The Trussel family was never afraid to challenge the power of the crown. A Trussell stood among the barons who forced King John to sign the Magna Carta and curtail his own power in 1215. Sir William, who presided over Billesley in the early 1300s, stood out in a family of rebels. Edward II’s tyranny drove the nobility to rebel just as it had in the days of King John. Edward II ruled to benefit a handful of favorites, brushing aside the interests of his country. He confiscated land from barons to give it to Hugh the Dispenser, Earl of Winchester and his son. The Dispensers were Machiavelian politicians: they blackmailed their enemies and disregarded any limits to the king’s power. But their dark dealings did not serve them well, and they became the most unpopular men in England.
Sir William Trussell joined an army of dispossessed and disgruntled barons determined to punish Edward II and the Dispensers. Edward II declared Sir William an enemy of the crown. He seized Billesley and handed the manor over to a distant Trussell cousin. At first, it seemed that Edward II would crush the rebellion. He executed the Second Early of Lancaster, who led the barons and fought side by side with Sir William. Sir William, though, would not submit. Instead, he and his men pillaged the Dispensers’ lands. The dense Warwickshire forests could not hide Sir William from the king’s forces, and he was imprisoned at Scarborough Castle. The stone fortress built high on a cliff above the North Sea was one of England’s most secure fortifications, but Sir William still managed to escape.
Sir William knew that England was dangerous as long as Edward II stayed in power. He fled to France, where he joined forces with Edward’s French wife, Isabella, and her lover, Lord Mortimer, against the king. Isabella was a fierce beauty. She admired the romantic exploits of King Arthur and craved power of her own. She had long lost patience with her husband’s ineptitude. In Mortimer, she found someone as passionate as herself. Together they planned to depose her husband and put her teenage son on the throne so that they could rule England. Isabella’s openly adulterous relationship did not phase Sir William. He put political reform over social mores. He helped Isabella and Mortimer raise an army of mercenaries to invade England in 1323. The English people, disgruntled with their ineffectual king and worn thin by famine, welcomed the army.
Sir William presided over the House of Commons when it stripped Edward II of his divine right to rule. On January 21, 1327, he declared that the nobility had “full and sufficient power” to denounce the loyalty it had once promised Edward II. “They will no longer be in your fealty and allegiance, nor claim to hold anything of you as King, but will account you hereafter as a private person, without any manner of royal dignity,” he proclaimed. Then Sir William presided over Hugh the Dispenser the Elder’s trial. He likely watched as his enemy was hanged, drawn, and quartered. But after this show of force, Sir William left violence behind him. He became one of England’s foremost diplomats representing his nation’s interests in Rome, France, and Spain.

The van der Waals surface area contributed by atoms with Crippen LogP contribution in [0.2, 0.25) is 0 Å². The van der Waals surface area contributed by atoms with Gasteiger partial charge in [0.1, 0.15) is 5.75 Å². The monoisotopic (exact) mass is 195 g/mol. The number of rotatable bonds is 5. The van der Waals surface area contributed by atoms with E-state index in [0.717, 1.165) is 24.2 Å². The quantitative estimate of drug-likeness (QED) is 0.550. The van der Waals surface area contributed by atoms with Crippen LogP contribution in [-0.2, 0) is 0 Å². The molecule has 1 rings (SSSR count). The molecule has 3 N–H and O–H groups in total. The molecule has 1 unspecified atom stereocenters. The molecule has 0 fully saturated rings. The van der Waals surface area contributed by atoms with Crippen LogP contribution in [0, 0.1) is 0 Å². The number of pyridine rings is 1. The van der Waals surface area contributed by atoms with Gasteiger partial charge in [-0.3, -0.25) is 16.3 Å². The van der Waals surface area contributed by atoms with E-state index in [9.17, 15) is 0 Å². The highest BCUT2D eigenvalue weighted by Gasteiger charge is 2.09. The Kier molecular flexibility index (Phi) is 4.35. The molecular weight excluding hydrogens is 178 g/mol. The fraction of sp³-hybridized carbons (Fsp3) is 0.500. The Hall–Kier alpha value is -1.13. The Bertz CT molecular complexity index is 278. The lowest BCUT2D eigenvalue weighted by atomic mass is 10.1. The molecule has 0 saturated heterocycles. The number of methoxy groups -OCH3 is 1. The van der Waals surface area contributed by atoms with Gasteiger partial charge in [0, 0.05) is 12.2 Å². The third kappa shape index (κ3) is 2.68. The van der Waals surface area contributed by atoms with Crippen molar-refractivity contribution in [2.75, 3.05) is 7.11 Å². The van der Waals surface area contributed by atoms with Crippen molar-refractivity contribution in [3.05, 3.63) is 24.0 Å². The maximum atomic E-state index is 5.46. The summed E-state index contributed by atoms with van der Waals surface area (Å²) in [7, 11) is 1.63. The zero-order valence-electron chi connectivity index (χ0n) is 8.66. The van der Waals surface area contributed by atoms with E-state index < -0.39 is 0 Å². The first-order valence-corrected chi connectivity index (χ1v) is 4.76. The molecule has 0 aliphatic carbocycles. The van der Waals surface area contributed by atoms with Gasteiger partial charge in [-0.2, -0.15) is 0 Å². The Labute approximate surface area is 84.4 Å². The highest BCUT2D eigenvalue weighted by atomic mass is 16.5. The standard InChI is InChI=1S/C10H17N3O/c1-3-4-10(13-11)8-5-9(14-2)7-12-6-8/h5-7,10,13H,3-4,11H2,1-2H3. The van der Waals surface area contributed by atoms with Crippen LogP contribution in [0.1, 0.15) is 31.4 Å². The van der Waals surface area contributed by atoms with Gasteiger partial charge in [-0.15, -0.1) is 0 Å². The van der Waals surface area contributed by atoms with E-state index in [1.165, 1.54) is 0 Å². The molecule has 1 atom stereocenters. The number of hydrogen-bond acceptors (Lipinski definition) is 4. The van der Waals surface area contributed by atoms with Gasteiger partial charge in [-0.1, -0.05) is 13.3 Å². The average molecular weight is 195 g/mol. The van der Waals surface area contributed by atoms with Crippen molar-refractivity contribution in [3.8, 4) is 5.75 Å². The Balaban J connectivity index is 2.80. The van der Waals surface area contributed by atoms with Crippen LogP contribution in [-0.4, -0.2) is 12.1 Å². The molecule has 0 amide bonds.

The centuries passed, and the Trussells never lost their penchant for rebellion. But in the 1500s, their luck turned. They had fallen out of favor with the monarchy. They tried to support themselves by raising sheep, but they failed. Sir Thomas Trussell, William’s descendent, turned to highway robbery in desperation. Under the tight grip of Elizabeth I, though, the days when barons could seize what they wanted and choose their own monarchs were gone. Sir Thomas was accused of treason and sentenced to death. The execution was never carried out, but in 1588 the Trussell family lost Billesley forevermore.
Yet the 1500s were not all dark at Billesley. Some historians believe that the Trussells were Shakespeare’s cousins through his maternal grandmother. A young Shakespeare could have acquired his rich knowledge of history and classical poetry if he had free range of the Trussells’ library. While he stayed at Billesley, he may have written As You Like It, a play woven through with the landscape of Warwickshire. Local lore holds that Shakespeare married a pregnant Anne Hathaway in the small church at Billesley. The church records are lost, so hard evidence is scant. Years later, though, Shakespeare’s granddaughter Elizabeth Nash chose to marry at the same church.
Read more about the history of Billesley Manor